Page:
Rawls left First Data to join Caredata.com, a healthcare technology company in Atlanta. He was EVP Sales and Operations responsible for $37 million in revenue. During his three-year tenure, the company purchased and integrated 20 healthcare data companies, becoming the largest physician credentialing organization in the U.S.

Rawls then spent seven years with Hypercom Corporation as SVP. He was responsible for global sales and operations teams (inclusive of software development, distribution and logistics support operations) that produced more than $400 million in revenue.

In his office, Rawls has a photo of Hypercom executives ringing the closing bell at the New York Stock Exchange.

“There were times when we were a troubled company,” he says. “We were doing really well in the public space, but it took a lot of money to grow the business.”

Rawls returned to the United Kingdom in 2006 to rebuild the Hypercom distribution network outside the U.S. He traveled to 46 countries in 2006 and 37 in 2007. That included a lot of time in Brazil working with a support business that serviced 250,000 countertop terminals.

After a change in leadership, Rawls and Hypercom parted ways amicably. He spent time in international consulting before being asked to rejoin First Data.

Rawls ran the company’s hardware and technology divisions where he was in charge of the distribution business for credit card companies. “We supported all of First Data’s business and then we sold the hardware at the point of the distribution business to the rest of the market,” he says.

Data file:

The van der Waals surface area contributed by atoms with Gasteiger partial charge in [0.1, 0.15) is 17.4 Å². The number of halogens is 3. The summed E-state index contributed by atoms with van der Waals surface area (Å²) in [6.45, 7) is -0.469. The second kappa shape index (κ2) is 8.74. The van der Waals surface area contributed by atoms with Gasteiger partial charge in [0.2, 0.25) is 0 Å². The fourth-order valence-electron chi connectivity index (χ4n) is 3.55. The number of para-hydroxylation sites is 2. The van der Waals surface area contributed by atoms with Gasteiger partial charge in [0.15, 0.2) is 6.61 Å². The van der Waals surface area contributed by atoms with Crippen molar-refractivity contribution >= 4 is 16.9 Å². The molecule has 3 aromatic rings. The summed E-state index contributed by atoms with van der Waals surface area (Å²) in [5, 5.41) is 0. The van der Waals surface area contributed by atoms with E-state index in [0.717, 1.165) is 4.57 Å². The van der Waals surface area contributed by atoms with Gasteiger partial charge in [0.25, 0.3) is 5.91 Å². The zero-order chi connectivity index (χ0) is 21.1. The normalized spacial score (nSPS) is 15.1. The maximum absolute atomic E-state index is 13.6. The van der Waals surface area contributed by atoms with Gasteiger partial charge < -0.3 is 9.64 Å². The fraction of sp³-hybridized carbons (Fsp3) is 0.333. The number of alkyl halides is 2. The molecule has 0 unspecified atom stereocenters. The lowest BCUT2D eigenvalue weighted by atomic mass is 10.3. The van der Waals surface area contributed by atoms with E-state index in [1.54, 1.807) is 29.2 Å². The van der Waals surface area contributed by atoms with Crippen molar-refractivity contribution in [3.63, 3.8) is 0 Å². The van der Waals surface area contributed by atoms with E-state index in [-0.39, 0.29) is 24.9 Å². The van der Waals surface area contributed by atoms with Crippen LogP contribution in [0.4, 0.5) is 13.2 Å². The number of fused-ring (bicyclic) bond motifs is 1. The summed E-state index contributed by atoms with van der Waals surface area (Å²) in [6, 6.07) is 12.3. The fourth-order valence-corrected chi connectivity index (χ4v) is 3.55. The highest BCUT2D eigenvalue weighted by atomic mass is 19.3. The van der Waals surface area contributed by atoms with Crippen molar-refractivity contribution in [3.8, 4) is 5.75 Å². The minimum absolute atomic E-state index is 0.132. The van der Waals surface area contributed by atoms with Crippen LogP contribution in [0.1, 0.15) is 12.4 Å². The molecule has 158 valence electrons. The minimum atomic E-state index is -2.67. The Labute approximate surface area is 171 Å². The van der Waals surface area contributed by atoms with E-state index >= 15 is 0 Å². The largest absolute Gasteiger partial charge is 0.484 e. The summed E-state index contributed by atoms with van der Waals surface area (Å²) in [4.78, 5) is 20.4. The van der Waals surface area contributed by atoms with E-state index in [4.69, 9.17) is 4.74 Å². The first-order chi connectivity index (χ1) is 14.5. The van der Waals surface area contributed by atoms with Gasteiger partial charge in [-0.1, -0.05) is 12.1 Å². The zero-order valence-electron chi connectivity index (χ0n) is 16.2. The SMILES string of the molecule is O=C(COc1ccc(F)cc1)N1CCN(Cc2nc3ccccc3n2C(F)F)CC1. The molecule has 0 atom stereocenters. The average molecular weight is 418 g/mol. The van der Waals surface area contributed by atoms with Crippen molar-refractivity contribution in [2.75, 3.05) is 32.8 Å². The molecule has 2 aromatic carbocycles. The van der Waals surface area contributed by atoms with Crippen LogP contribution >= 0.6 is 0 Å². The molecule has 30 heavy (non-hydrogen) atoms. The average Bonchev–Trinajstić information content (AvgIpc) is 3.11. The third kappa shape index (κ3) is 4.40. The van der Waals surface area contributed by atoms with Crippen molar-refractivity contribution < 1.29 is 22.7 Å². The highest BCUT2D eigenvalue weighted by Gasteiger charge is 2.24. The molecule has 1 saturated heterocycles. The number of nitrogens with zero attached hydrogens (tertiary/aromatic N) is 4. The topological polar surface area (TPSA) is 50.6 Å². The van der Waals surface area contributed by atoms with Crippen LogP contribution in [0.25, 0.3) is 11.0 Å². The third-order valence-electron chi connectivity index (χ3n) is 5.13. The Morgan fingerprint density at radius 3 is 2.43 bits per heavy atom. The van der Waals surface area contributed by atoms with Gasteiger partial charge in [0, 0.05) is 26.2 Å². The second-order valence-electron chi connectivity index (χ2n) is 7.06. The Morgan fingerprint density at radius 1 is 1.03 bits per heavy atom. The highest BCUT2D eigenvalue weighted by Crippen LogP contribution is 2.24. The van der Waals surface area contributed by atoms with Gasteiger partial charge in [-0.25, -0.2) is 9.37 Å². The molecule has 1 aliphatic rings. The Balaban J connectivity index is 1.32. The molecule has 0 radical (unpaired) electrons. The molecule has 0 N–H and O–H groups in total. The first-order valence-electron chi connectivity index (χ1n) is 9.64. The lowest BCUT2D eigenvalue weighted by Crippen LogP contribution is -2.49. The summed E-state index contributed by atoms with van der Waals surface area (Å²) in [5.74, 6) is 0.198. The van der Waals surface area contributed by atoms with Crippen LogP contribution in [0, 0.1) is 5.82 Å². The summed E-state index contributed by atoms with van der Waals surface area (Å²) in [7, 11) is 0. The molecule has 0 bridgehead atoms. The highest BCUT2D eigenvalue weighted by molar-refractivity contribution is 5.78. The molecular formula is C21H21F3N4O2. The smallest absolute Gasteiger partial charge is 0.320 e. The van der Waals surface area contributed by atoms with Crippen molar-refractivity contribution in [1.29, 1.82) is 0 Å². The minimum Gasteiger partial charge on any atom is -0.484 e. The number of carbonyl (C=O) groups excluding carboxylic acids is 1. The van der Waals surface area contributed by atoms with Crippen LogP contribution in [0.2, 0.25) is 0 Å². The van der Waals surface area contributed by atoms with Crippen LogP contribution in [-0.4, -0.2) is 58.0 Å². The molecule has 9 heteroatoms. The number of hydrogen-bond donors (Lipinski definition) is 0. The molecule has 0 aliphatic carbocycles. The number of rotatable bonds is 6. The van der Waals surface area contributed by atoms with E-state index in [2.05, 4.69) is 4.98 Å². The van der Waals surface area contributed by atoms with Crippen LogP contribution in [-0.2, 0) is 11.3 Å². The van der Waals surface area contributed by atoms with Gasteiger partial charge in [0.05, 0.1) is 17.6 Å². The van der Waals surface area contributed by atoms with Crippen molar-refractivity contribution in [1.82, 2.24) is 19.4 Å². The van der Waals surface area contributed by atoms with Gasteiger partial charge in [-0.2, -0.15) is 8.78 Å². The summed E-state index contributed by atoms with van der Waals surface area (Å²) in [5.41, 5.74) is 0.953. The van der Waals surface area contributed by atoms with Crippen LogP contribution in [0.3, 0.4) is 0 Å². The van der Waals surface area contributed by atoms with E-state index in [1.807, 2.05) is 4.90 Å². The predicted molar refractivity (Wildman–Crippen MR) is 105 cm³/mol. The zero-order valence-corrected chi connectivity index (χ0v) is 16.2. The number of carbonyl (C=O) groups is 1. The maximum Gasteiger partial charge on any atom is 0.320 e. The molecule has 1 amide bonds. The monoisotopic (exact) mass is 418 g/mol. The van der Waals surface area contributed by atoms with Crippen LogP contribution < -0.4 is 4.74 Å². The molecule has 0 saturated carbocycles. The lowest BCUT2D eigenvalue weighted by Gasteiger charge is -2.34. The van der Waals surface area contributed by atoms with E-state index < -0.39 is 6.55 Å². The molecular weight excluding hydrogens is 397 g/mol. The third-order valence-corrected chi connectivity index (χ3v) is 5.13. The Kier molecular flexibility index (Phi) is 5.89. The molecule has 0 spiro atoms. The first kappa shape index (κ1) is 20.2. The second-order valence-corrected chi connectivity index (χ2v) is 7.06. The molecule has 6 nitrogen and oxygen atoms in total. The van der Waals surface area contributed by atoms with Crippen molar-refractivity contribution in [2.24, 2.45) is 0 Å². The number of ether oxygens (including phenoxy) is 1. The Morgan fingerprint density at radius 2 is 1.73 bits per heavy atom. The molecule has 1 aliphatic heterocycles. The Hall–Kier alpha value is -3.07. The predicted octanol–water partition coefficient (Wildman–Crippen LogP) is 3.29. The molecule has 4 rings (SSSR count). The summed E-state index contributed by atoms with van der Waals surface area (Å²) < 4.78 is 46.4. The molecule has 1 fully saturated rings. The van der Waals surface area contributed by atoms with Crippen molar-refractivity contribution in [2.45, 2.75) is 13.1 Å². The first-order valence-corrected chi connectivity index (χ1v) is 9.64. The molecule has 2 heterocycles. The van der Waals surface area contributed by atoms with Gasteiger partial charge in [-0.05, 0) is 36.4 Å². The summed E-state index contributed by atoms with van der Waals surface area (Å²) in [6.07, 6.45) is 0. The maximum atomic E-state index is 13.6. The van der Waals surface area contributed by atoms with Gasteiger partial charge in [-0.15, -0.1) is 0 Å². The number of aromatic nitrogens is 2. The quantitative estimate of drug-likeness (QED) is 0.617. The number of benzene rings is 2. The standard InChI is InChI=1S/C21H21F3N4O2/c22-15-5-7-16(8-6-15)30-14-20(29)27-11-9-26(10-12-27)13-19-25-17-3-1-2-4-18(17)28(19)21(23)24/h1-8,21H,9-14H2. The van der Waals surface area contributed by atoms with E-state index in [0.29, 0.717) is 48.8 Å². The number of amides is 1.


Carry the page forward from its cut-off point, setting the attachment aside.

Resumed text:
Rawls returned to Brazil for the first rounds of negotiating a business venture, then came back to the U.S. to run First Data’s national large merchant sales team. At the same time, he was running the TASQ sales team and hardware sales team. Rawls had responsibility for the entire large merchant portfolio, including McDonald’s, Shell and Sears, spanning everything from new selling to relationship management and client support.

When Frank Bisignano arrived at First Data from JP Morgan Chase, he asked his top executives to create a more narrow focus, a new mentality which Rawls calls “refreshing.”
Under the new leadership, Rawls spent his first year responsible for the national and mid-market portfolios and the ISO channel. In April, First Data hired someone to take over the first two channels and Rawls was able to focus on the ISO channel.

“The small to medium businesses in America are the heartbeat of this country,” he says. “They hire people, they grow, they build the economy and they’re important to all of us, especially all of us in the acquiring community.”

He admires these entrepreneurs for their vision. “I know it sounds corny, but it really is part of the American dream,” Rawls says.  “And we want to help people realize that.”

Rawls and his family have homes in Marietta, Leesburg, Ala. (on Weiss Lake) and Reston, Va., where Rawls’ wife, Lisa Shipley, is executive vice president and runs global sales operations for Transaction Network Services (TNS).

Rawls follows a philosophy that emphasizes respect, fairness and winning.

“Principles are important,” says Rawls, who retired after 21 years of service with the Army and U.S. Army National Guard. “I treat people like I want to be treated. I want a deal to be fair for both of us -- or you don’t do business well or not for long.”

But Rawls adds, “You have to win.”

He says a former boss once said of a member of Rawls’ staff:  “On his best day he was average.”

“That’s a pretty bad insult,” Rawls says. “I don’t want to be average. I want to be better than that. I want to be first in the race. I think that’s important.

“You coach people, you teach people, you lead by example. You help them win. You don’t leave anybody behind. And there should be no surprises.”